Saving the planet is an undeniably big job. As our carbon footprints increase and our use of natural resources grows, we’re adding to the amount of strain on the earth. Scarier yet, we’re putting our lives at risk along the way. The good news? If we all pitch in, we can make a major difference. Better yet, our impact starts at home.
Sarah Womer, founder of Zero to Go, an education-based waste management company based in New York’s Hudson Valley, says that reducing your household waste is the single greatest way to make an impact. Doing so is especially crucial during the holiday season. Her big tip? Stop tossing those food scraps in the trash can. Instead, start composting them. You’ll reduce personal waste and create healthy soil for growing new food, creating a cycle of sustainability in the process.
“40 percent of what we throw away is compostable. Americans throw away an additional 5 million tons of trash—25 percent more than usual–between Thanksgiving and New Year’s Eve. On average, Americans throw away $1500 worth of food every year,” says Womer.
On a global scale, the impact of our waste is huge. According to the Food and Agriculture Organization of the United Nations, approximately one third of the food created for humans each year is tossed in the trash. Across the globe, we’re throwing out $990 billion worth of food every single year—that’s about $134 dollars’ worth of wasted food for every person on the planet.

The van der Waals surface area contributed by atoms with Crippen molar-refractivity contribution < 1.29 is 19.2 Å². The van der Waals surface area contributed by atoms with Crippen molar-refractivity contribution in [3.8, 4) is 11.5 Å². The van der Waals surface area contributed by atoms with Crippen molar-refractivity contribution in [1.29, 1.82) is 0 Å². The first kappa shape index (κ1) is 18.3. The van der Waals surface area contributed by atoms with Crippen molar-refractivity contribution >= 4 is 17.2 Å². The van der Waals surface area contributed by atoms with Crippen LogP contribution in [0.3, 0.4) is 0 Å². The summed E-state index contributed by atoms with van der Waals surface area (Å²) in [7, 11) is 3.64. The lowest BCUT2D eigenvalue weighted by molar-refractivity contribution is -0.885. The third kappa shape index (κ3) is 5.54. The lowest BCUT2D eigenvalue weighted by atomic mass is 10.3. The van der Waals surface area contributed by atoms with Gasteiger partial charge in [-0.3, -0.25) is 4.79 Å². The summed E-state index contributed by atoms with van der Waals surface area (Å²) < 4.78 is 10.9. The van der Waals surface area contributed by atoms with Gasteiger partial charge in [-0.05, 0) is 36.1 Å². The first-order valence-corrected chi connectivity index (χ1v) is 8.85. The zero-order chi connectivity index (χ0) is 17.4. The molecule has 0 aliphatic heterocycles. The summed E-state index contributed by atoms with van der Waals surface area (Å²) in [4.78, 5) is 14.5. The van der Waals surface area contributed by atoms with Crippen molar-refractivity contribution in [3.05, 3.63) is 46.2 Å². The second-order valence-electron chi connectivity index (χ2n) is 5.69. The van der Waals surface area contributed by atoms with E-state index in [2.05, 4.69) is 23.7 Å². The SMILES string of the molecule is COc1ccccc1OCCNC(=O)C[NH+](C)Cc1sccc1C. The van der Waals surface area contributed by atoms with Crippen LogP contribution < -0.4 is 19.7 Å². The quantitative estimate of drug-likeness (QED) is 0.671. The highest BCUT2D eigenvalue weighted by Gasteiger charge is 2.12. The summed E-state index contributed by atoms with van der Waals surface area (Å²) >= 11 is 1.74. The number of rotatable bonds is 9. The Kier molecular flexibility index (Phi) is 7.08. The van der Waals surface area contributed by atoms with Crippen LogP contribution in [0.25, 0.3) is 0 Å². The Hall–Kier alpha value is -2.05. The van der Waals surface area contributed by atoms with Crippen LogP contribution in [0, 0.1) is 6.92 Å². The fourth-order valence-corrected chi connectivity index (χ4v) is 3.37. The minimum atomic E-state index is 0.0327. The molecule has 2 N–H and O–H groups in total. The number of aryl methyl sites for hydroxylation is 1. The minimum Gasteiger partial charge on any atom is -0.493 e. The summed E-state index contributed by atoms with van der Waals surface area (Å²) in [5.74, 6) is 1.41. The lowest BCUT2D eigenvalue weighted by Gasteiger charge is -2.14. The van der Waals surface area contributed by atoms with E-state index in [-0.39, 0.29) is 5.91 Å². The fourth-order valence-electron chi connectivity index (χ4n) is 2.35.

So, how should you get started? Even if you’re a bit squeamish about having Tupperware full of decomposing food in your kitchen or a bin full of worms on your patio, there are plenty of ways to start composting and stop the cycle of waste.
“Find your nearest compost program, whether it be curbside pickup, drop-off at a community garden, your own backyard, and start making an impact!” says Womer.
Luckily, it’s easier than ever to find someone who’s just dying to take those orange peels and chicken bones off your hands. The BioCycle Compost Navigator will help you find a composter near you where you can turn those food scraps into nutrient-rich soil.
Those who don’t have qualms about hosting a worm party are at an even greater advantage. At-home composting is simpler than ever, with plenty of odor-reducing compost bins on the market. You can keep your kitchen scraps in these bins as they decompose until you’re ready to bring them outside or take them to a composter. If you have some outdoor space, following these easy steps will have you enjoying perfect soil for your garden in no time:
Lay down some brown materials, like leaves, hay, or other desiccated plant life in two-foot thickness. Make sure these are adequately dry before you add them to your pile.
Add your collected kitchen scraps on top.
Water your collection of green and brown materials. Combine materials with a rake, mixing every week. If your plant materials don’t already have worms living in them, add some. You can buy worms at a garden store.
Monitor your compost pile for a month or two. Continue mixing until it has the approximate texture of your regular garden soil. A compost thermometer can help you know when it’s ready; a lack of heat indicates that the process is complete. At this point, it’s ready to be used!
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